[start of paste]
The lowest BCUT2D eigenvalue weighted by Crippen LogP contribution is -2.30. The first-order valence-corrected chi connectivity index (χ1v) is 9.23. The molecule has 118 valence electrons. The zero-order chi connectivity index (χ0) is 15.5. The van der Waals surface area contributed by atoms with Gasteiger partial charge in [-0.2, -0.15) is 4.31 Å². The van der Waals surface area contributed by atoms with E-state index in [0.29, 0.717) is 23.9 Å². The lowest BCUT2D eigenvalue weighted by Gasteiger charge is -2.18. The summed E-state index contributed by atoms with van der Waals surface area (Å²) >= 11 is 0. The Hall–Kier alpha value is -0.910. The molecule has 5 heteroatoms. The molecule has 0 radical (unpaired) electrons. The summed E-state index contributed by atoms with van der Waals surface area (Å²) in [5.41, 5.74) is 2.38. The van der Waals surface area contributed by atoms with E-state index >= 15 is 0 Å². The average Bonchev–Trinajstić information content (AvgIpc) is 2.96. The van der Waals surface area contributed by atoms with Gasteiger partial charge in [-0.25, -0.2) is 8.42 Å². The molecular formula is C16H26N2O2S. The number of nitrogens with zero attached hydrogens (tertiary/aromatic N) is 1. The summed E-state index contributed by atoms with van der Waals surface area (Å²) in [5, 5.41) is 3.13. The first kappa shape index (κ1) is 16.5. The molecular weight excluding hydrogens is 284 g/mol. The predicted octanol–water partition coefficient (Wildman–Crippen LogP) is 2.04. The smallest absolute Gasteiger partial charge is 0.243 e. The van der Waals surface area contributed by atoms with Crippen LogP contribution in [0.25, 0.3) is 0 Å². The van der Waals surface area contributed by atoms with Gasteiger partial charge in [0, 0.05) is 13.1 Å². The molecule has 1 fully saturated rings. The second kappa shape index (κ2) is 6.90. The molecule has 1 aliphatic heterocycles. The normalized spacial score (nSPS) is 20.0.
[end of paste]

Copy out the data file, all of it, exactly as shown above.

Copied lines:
The lowest BCUT2D eigenvalue weighted by Crippen LogP contribution is -2.30. The first-order valence-corrected chi connectivity index (χ1v) is 9.23. The molecule has 118 valence electrons. The zero-order chi connectivity index (χ0) is 15.5. The van der Waals surface area contributed by atoms with Gasteiger partial charge in [-0.2, -0.15) is 4.31 Å². The van der Waals surface area contributed by atoms with E-state index in [0.29, 0.717) is 23.9 Å². The lowest BCUT2D eigenvalue weighted by Gasteiger charge is -2.18. The summed E-state index contributed by atoms with van der Waals surface area (Å²) >= 11 is 0. The Hall–Kier alpha value is -0.910. The molecule has 5 heteroatoms. The molecule has 0 radical (unpaired) electrons. The summed E-state index contributed by atoms with van der Waals surface area (Å²) in [5.41, 5.74) is 2.38. The van der Waals surface area contributed by atoms with E-state index >= 15 is 0 Å². The average Bonchev–Trinajstić information content (AvgIpc) is 2.96. The van der Waals surface area contributed by atoms with Gasteiger partial charge in [-0.25, -0.2) is 8.42 Å². The molecular formula is C16H26N2O2S. The number of nitrogens with zero attached hydrogens (tertiary/aromatic N) is 1. The summed E-state index contributed by atoms with van der Waals surface area (Å²) in [5, 5.41) is 3.13. The first kappa shape index (κ1) is 16.5. The molecular weight excluding hydrogens is 284 g/mol. The predicted octanol–water partition coefficient (Wildman–Crippen LogP) is 2.04. The smallest absolute Gasteiger partial charge is 0.243 e. The van der Waals surface area contributed by atoms with Crippen LogP contribution in [0.25, 0.3) is 0 Å². The van der Waals surface area contributed by atoms with Gasteiger partial charge in [0, 0.05) is 13.1 Å². The molecule has 1 fully saturated rings. The second kappa shape index (κ2) is 6.90. The molecule has 1 aliphatic heterocycles. The normalized spacial score (nSPS) is 20.0.